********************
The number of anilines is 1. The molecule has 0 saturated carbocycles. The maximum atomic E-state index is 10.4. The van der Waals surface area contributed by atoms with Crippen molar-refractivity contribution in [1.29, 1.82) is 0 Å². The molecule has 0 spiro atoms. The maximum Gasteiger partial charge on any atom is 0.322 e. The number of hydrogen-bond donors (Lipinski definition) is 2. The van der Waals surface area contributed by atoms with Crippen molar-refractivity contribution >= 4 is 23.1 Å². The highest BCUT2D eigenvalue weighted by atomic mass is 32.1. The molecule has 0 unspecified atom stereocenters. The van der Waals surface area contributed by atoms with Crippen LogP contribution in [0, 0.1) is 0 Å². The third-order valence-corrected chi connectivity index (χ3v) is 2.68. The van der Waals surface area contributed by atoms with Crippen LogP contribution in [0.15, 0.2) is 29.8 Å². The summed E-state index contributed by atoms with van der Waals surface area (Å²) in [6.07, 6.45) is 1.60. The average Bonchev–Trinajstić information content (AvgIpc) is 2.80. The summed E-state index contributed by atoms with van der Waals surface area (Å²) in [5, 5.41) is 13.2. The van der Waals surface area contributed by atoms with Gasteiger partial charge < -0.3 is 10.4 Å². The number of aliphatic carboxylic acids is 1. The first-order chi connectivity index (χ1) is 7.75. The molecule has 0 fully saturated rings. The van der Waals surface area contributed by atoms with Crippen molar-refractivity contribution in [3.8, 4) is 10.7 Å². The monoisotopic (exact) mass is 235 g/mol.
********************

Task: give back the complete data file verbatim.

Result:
The number of anilines is 1. The molecule has 0 saturated carbocycles. The maximum atomic E-state index is 10.4. The van der Waals surface area contributed by atoms with Crippen molar-refractivity contribution in [1.29, 1.82) is 0 Å². The molecule has 0 spiro atoms. The maximum Gasteiger partial charge on any atom is 0.322 e. The number of hydrogen-bond donors (Lipinski definition) is 2. The van der Waals surface area contributed by atoms with Crippen molar-refractivity contribution >= 4 is 23.1 Å². The highest BCUT2D eigenvalue weighted by atomic mass is 32.1. The molecule has 0 unspecified atom stereocenters. The van der Waals surface area contributed by atoms with Crippen LogP contribution in [0, 0.1) is 0 Å². The third-order valence-corrected chi connectivity index (χ3v) is 2.68. The van der Waals surface area contributed by atoms with Crippen LogP contribution in [0.15, 0.2) is 29.8 Å². The summed E-state index contributed by atoms with van der Waals surface area (Å²) in [6.07, 6.45) is 1.60. The average Bonchev–Trinajstić information content (AvgIpc) is 2.80. The summed E-state index contributed by atoms with van der Waals surface area (Å²) in [5, 5.41) is 13.2. The van der Waals surface area contributed by atoms with Gasteiger partial charge < -0.3 is 10.4 Å². The number of aliphatic carboxylic acids is 1. The first-order chi connectivity index (χ1) is 7.75. The molecule has 0 fully saturated rings. The van der Waals surface area contributed by atoms with Crippen molar-refractivity contribution in [3.8, 4) is 10.7 Å². The monoisotopic (exact) mass is 235 g/mol.